Continue reading here:
    Council OKs more than $50K to help businesses expand patios - OrilliaMatters

    Could Richmond transform parking into patio seating to save its food scene? – Greater Greater Washington - June 20, 2020 by Mr HomeBuilder

    Could Richmond turn streets into open dining spaces like herein Alexandria? Image by Joe Flood licensed under Creative Commons.

    With demand for parking down 90% across America, business leaders and city officials alike have begun repurposing empty streets and vacant parking stalls into outdoor seating and public parklets. Except in Richmond. Over the three years of the citys parklet permitting program, not a single application has even been submitted.

    But with COVID-19 related closures in full swing and restaurants desperate for revenue, could now be the perfect moment for Richmond to refashion its car-centric public space into patios and parklets?

    Everywhere to park, nowhere to go

    With the number of American lives lost to the novel coronavirus fast approaching 120,000, the need for strict social distancing to prevent its further spread has become painfully clear. While the pandemic has taken a toll on nearly all aspects of normal life, the experience of dining out has been particularly pressed to adapt to these challenging times.

    In Virginias current Phase 2 of managing the virus, restaurants may allow patrons to sit inside but in limited numbers and unprecedented circumstances. Interior dining rooms may not exceed half their capacity while parties must remain six feet or more away from each other. The food industry turns a notoriously tight profit margin as is, so with inside seating cut by half how is a restaurateur supposed to get ahead?

    For thousands of business owners across the country, the answer to this conundrum has been to look outside. Eight decades of car-centric city planning has gifted (or cursed) nearly every establishment in America with an overabundance of parking right out front, whether on the street or in a dedicated lot. With nowhere to safely go during the pandemic, the vast majority of those spots have been left empty for months.

    To help their food scenes survive these hard times, cities across the world have closed their streets to cars and opened them for people to sit, dine, and enjoy the fresh air. One might expect vibrant metropolises like Miami or New York City to be leading the way, but many of the most ambitious cities have included more modest candidates such as Cincinnati which released plans to convert 25 streets into outdoor seating. Even suburban Maryland has gotten in on the action with a streamlined streatery program.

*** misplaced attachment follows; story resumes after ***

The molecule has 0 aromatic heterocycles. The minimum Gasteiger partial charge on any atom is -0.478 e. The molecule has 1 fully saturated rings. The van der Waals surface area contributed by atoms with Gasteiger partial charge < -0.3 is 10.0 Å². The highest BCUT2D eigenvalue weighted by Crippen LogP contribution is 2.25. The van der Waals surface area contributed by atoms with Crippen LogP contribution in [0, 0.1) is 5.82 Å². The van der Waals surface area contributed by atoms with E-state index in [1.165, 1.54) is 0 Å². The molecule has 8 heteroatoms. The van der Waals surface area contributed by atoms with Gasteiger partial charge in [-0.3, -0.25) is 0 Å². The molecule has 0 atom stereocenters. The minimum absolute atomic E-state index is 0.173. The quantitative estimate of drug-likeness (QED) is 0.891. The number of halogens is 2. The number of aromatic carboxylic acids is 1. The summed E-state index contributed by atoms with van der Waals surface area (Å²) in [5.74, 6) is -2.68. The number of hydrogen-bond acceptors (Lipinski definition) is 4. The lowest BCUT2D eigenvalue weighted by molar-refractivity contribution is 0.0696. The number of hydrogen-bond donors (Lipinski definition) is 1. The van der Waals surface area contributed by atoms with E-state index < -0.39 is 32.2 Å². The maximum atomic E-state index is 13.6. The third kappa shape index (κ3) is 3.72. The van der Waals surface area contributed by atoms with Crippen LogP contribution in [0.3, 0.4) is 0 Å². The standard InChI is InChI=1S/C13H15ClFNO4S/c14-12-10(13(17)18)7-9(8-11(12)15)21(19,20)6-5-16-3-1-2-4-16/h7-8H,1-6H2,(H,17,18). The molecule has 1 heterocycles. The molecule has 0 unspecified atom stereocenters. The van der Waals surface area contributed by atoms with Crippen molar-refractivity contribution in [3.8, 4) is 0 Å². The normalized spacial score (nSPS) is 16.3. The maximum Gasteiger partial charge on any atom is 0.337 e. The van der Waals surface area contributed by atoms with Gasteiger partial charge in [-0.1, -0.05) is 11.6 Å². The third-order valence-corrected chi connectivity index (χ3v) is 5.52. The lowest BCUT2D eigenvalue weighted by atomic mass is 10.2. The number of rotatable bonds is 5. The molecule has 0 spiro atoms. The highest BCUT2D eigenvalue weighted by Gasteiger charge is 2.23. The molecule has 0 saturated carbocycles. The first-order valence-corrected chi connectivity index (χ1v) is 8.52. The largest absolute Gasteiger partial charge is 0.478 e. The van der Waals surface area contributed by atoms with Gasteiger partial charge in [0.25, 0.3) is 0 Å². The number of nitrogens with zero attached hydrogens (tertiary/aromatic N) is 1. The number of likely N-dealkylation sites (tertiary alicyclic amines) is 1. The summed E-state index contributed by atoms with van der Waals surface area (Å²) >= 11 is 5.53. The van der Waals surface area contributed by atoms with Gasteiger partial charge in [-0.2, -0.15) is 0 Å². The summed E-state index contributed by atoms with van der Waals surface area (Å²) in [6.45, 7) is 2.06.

Its exciting to see other cities spring to action to provide more outdoor space for dining and recreation during the pandemic, especially cities you wouldnt expect like Cincinnati and Tampa, said Max Hepp-Buchanon, Venture Richmonds Director of Riverfront & Downtown Placemaking. Theyve converted parking to spaces for people so that residents can continue to enjoy their city during a time of crisis by eating outside.

    As Richmonds eclectic food scene has powered the citys rise onto tourism to-do lists, one has to wonder why local government has yet to make space for one of our top assets. With some area restaurant owners worried they may have to close up shop permanently in two months time if they cant seat more customers, could now be the perfect moment to copy other cities plans and open Richmonds streets to its restaurants?

    A survey question about open spaces from the Richmond 300. Image by Richmond 300.

    Cafs over cars

    According to 1st District City Councilmember Andreas Addison, the demand from the food industry is there. Business owners have been reaching out to me to help them add patios or sidewalk seating, but the challenge we have in Richmond is that parking requirements cause people to become possessive. If we take parking away, some worry that itll be hard for people to get to businesses even if new patios create more space for the actual business, he said in an interview.

    Despite the familiar tetchiness any attempt to rework parking for private vehicles into more public spaces habitually triggers, 9th District City Councilmember Dr. Mike Jones believes it would be worth it if the move helps save Richmonds beloved restaurants.

    Business owners livelihoods are locked into the health of our communities, he said. As someone who drives a very big car, I would give up on street parking to help out our restaurants. Can we give up some of our on street parking to make sure they have the space they need to function? I would support a resolution to make that happen!

    Addisons office has been working behind the scenes to try and streamline the Citys parklet permitting process through which such parking to patio conversions would happen; however, currently the city charter requires each application be reviewed by the City Planning Commission as well as the Urban Design Committee before any changes can take place.